Facebook's Buchheit: The Future Is Lightweight Conversations

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Today at the Web 2.0 Expo in San Francisco, Paul Buchheit took the stage to talk about his current role at Facebook, as well as his previous roles at FriendFeed and Google (where he coined the phrase “Don’t be evil”).

Buchheit is always a good interview because he isn’t afraid to speak his mind. Today, among his quotable bits included that Facebook is an amazing product because it “has all the users.” “The real power is in the people,” Buchheit stated rather obviously.

More interesting were Buchheit’s thoughts on what’s coming next for the web. Making it easier to have lightweight conversations is the future of communications on the web, Buchheit said. This means something coming from the man who created Gmail.

He noted that he thinks the company he co-founded (and sold to Facebook), FriendFeed, got this right. Now some of those elements are spreading throughout the web, such as Facebook’s newly ubiquitous “Like” button.

Buchheit noted that if you were to go back in time 20 years and tell someone that everyone will have a mobile phone in their pocket, but that they’ll use it to send short text messages rather than make voice calls, people would have thought you were crazy. And if you told them those messages would cost about $0.20 each, they would have thought you were insane. And yet, that happened. That’s thanks to the simplicity and ease of sending these messages, he said.

We’re going to see more of that. It’s the pattern of Facebook and Twitter,” he concluded.

Below find my live notes (paraphrased):

Sarah Milstein: The big theme is around the power platforms. How is Facebook most interesting as a platform.

Paul Buchheit: The real power is in the people. It’s an amazing product because it has all the users (laughs). It’s also about connecting with friends on other sites when you extend it.

SM: Have you talked to other developers about their ideas of it?

PB: Yeah we’ve talked to a bunch of start ups. And we used it at FriendFeed. It was a mixed experience back then. But with the new Open Graph API, it was “repaired.” A lot of that came out of our FriendFeed experience.

SM: Can you explain Open Graph?

PB: A very simple RESTy API that lets you get at all the data in Facebook (that you have permission to get). It’s all about being simple. It’s the same data basically as the old API, it’s just easier to get to.

SM: How about privacy on Facebook?

PB: I changed my privacy settings to be more public. I like the idea to share things easily — except my phone number and email. This again goes back to FriendFeed. It’s about serendipity. but it’s hard to predict what those things will be. Things tend towards being better the more we share.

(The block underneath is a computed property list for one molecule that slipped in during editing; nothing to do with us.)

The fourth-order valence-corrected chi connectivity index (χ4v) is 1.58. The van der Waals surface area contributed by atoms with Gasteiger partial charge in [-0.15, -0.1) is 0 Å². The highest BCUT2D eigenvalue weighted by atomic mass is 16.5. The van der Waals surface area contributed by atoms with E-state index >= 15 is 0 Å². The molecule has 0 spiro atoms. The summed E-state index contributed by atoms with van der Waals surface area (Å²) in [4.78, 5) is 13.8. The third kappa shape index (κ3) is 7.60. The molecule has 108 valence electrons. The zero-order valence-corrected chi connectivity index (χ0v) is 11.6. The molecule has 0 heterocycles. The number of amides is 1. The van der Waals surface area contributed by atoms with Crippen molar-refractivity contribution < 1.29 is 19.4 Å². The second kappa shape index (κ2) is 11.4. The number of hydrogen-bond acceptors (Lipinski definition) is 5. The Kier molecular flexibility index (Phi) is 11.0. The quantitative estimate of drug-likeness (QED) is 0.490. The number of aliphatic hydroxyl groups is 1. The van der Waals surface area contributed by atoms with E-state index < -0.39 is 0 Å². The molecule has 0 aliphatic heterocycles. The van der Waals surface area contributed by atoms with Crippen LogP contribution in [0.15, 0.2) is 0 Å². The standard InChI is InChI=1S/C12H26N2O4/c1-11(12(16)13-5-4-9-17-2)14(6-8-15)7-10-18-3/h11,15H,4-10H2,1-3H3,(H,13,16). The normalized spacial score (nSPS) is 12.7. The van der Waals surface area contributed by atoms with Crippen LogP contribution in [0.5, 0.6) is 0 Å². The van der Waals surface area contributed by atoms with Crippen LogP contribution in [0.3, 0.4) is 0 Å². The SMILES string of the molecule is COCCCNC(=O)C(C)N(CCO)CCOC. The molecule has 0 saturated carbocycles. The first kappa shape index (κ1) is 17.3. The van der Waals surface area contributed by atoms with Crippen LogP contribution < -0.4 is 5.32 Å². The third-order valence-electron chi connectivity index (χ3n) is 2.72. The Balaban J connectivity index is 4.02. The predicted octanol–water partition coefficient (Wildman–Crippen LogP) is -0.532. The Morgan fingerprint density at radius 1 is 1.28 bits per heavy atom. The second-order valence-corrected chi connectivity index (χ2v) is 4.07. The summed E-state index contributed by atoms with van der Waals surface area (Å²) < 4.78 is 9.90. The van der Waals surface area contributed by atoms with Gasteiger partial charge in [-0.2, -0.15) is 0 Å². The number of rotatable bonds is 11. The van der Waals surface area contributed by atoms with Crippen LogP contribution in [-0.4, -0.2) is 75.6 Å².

SM: Are Zuckerberg’s the default settings?

PB: Not sure. But if you go to his page, it looks like it’s mostly public.

SM: So after Gmail and FriendFeed – what’s coming next on the web do you think?

PB: FriendFeed was all about making it easy to share things – and have conversations around them. The “liking” that pops up everywhere these days. I won’t say we invented it, but I can’t remember seeing it anywhere else before we did it. Comments were very easy — there were no line breaks. It was very quick and lightweight. That’s the future of a lot of what’s upcoming in the communication mediums. Making it easier to do lightweight conversations.

Imagine going back 20 years and telling people they won’t make voice calls, but instead they’ll be sending tiny messages (SMS). It would sound insane. And these things cost $0.20 each! That’s an interesting question — why is this popular? It’s because it’s so lightweight, and it doesn’t have to interrupt you. We’re going to see more of that. It’s the pattern of Facebook and Twitter.

It’s not too shallow. It creates the context for conversations later on.

SM: Let’s talk about your investing. What’s most interesting these days?

PB: I don’t have any formula. The thing I want to know is “why?” Why do they care? You shouldn’t start a company because you want to be rich. The best companies are aiming for impact. Inside Google and Facebook it’s the same. There is a vision from the founders down. You may not see that from the outside, but it’s there.

Google is about information, and making things fast. Facebook is about sharing and the connection.

SM: Any trends you’re seeing?

PB: I think everyone is moving towards lightweight, rapid iteration. It’s the lean startups. That’s a great trend. That’s what we tried to do at FriendFeed — launching features on the same day you come up with them. I could never survive in the old software world.

SM: Final question: Who do you admire on the web?

PB: I follow a lot of random links. This morning I was reading some random guy’s blog — I don’t even know where it came from. I just found it off of someone’s FriendFeed. That’s what’s so exciting about the web — almost anyone can become important. A message can reach the whole world.

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